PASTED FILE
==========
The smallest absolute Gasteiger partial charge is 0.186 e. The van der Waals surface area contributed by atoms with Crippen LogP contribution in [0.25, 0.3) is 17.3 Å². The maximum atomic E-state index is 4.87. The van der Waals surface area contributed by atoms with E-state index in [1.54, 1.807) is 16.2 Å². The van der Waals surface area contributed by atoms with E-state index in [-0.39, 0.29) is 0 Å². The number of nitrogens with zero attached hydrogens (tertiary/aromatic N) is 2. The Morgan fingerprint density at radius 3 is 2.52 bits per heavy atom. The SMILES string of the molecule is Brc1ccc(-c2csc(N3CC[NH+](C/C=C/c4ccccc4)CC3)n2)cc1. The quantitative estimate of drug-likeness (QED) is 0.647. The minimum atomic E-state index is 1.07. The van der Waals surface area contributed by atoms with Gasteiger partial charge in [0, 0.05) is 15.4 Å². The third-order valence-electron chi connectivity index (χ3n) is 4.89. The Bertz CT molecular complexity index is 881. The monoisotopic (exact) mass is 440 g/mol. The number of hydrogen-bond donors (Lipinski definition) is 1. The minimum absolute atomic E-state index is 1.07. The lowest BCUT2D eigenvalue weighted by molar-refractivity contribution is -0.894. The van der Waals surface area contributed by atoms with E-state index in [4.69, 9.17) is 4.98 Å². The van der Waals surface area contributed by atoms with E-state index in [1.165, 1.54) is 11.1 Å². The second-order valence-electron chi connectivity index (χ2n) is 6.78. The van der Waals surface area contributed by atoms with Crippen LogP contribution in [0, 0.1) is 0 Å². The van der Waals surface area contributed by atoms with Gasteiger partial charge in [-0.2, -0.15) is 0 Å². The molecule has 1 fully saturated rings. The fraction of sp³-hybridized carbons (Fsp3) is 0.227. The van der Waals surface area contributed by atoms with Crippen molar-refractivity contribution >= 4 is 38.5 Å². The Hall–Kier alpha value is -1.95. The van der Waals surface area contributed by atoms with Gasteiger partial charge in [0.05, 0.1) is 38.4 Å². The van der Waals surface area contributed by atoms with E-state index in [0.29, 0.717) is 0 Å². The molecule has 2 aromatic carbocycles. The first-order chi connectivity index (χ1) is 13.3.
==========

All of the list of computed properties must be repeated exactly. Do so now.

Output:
The smallest absolute Gasteiger partial charge is 0.186 e. The van der Waals surface area contributed by atoms with Crippen LogP contribution in [0.25, 0.3) is 17.3 Å². The maximum atomic E-state index is 4.87. The van der Waals surface area contributed by atoms with E-state index in [1.54, 1.807) is 16.2 Å². The van der Waals surface area contributed by atoms with E-state index in [-0.39, 0.29) is 0 Å². The number of nitrogens with zero attached hydrogens (tertiary/aromatic N) is 2. The Morgan fingerprint density at radius 3 is 2.52 bits per heavy atom. The SMILES string of the molecule is Brc1ccc(-c2csc(N3CC[NH+](C/C=C/c4ccccc4)CC3)n2)cc1. The quantitative estimate of drug-likeness (QED) is 0.647. The minimum atomic E-state index is 1.07. The van der Waals surface area contributed by atoms with Gasteiger partial charge in [0, 0.05) is 15.4 Å². The third-order valence-electron chi connectivity index (χ3n) is 4.89. The Bertz CT molecular complexity index is 881. The monoisotopic (exact) mass is 440 g/mol. The number of hydrogen-bond donors (Lipinski definition) is 1. The minimum absolute atomic E-state index is 1.07. The lowest BCUT2D eigenvalue weighted by molar-refractivity contribution is -0.894. The van der Waals surface area contributed by atoms with E-state index in [4.69, 9.17) is 4.98 Å². The van der Waals surface area contributed by atoms with E-state index in [1.165, 1.54) is 11.1 Å². The second-order valence-electron chi connectivity index (χ2n) is 6.78. The van der Waals surface area contributed by atoms with Crippen LogP contribution in [0, 0.1) is 0 Å². The van der Waals surface area contributed by atoms with Gasteiger partial charge in [-0.2, -0.15) is 0 Å². The molecule has 1 fully saturated rings. The fraction of sp³-hybridized carbons (Fsp3) is 0.227. The van der Waals surface area contributed by atoms with Crippen molar-refractivity contribution >= 4 is 38.5 Å². The Hall–Kier alpha value is -1.95. The van der Waals surface area contributed by atoms with Gasteiger partial charge in [0.05, 0.1) is 38.4 Å². The van der Waals surface area contributed by atoms with E-state index in [0.29, 0.717) is 0 Å². The molecule has 2 aromatic carbocycles. The first-order chi connectivity index (χ1) is 13.3.